• Olympic: Three Parks in One

    Olympic

    National Park Washington

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  • Spruce Railroad Trail Improvements to Begin August 5

    Spruce Railroad Trail will be closed from the Lyre River TH to approximately 0.25 miles east of Devil’s Punchbowl. Work is expected to be completed by the end of October. The remainder of the trail will be accessible from the Camp David Jr. Road TH. More »

  • Safety Advisory: Mountain Goats

    NPS has received reports of aggressive mountain goats near trails at Hurricane Ridge, Royal Basin, Seven Lakes Basin, Lake of the Angeles, & Grand Pass. Visitors are required to maintain a distance of at least 50 yards from all wildlife. More »

  • Safety Advisory: Rabies

    Rabies has been detected in a single bat in the Lake Crescent area of the park. Rabies exposure is extremely rare, but fatal if untreated. Anyone observing unusual or aggressive behavior among park wildlife should inform a park ranger as soon as possible. More »

Olympic National Park Seeks Volunteers for ‘Citizen-Science’ Marmot Monitoring Program

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Date: April 10, 2013
Contact: Barb Maynes, 360-565-3005
Contact: Rainey McKenna, 360-565-2985

Olympic National Park is now accepting volunteer applications for the fourth season of Marmot Monitoring.

The Olympic marmot (Marmota olympus) is an iconic species: in addition to being the official endemic mammal of the state of Washington, the world-wide distribution of this species is restricted to the alpine meadows within the park and surrounding National Forest.

Each year small groups of volunteers visit designated survey areas to gather timely and vital information about population presence and distribution. Tracking and monitoring these changes allow wildlife managers to evaluate the population's status on an ongoing basis.

Last year the U.S. Forest Service coordinated with the park to monitor the surrounding National Forest, expanding monitoring efforts to the species' entire range.

More than 90 volunteers participate in the project each year, hailing from the Olympic Peninsula, Seattle/Tacoma area and as far away as Portland, Oregon and British Columbia.

"Over the last three years, the outstanding work and dedication of our marmot monitoring volunteers has provided important information for continued protection of the Olympic marmot," said Olympic National Park Superintendent Sarah Creachbaum. "Citizen Science programs provide valuable data and unique opportunities for volunteers to take part in in research that influences the management of their park."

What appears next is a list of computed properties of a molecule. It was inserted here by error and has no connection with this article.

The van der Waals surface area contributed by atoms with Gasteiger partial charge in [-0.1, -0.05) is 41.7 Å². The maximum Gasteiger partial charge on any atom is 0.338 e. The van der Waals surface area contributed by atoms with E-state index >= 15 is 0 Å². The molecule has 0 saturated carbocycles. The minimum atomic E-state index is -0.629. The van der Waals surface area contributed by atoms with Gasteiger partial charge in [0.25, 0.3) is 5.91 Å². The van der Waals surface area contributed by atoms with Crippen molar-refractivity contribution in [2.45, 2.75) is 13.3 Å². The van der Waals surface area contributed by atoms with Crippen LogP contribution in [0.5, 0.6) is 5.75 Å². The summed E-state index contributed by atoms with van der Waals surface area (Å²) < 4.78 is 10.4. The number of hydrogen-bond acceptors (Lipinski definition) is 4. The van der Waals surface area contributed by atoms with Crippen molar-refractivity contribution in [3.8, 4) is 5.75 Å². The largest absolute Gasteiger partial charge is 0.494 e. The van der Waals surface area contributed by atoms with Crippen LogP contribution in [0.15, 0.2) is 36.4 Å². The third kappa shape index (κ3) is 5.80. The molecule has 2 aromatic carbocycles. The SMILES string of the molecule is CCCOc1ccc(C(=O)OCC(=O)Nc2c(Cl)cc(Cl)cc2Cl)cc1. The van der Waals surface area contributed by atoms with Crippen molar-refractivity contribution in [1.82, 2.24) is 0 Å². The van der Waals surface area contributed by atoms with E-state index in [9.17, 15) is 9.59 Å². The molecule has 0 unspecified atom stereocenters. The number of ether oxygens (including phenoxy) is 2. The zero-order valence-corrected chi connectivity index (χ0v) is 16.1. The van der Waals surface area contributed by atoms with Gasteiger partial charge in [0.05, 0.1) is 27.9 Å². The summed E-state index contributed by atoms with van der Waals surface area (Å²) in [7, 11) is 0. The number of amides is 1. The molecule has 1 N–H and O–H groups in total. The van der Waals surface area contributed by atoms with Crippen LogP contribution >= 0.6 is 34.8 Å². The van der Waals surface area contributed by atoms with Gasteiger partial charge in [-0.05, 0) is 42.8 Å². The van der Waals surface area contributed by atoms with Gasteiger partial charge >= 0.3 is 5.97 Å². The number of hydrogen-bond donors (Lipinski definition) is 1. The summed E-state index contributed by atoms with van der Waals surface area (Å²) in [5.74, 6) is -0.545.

This program is made possible by donations through Washington's National Park Fund. To learn more about Washington's National Park Fund or contribute please visit http://wnpf.org.

Volunteers must be capable of hiking to and camping in remote areas, be comfortable navigating off-trail and be able to work on steep slopes. Most survey trips involve a 5-20 mile hike (one or two days) with a significant elevation gain to the survey area. Volunteers then camp out in or near the survey areas and search for marmots two to four days.

A limited number of day hike assignments are also available for the Hurricane Hill, Klahhane Ridge and Obstruction Point survey area trips. To ensure safety, volunteers must travel and monitor with a partner. Up to six individuals may travel in the same group, breaking into smaller groups to visit individual survey areas. Volunteers ages 13-17 must be accompanied by a responsible adult.

Training for volunteers will consist of one training day, featuring both classroom and field training. Volunteers are responsible for their own transportation. Camping fees will be waived at Heart O' the Hills and other front-country sites for the evening before training. Park entrance and backcountry fees will also be waived for volunteers.

The 2013 application deadline is May 1, but may close earlier if enough eligible volunteers have been accepted, or last longer if some trips remain unfilled.

More information about the program is available at the park's website, www.nps.gov/olym/naturescience/olympic-marmot-monitoring.htm.

A short video about the project and the marmot monitor training can be found at http://nwparkscience.org/node/1044.

Did You Know?

rocky beach

Olympic National Park protects 73 miles of wild Pacific coast. Tidepools, sandy beaches and rocky cliffs can all be found here.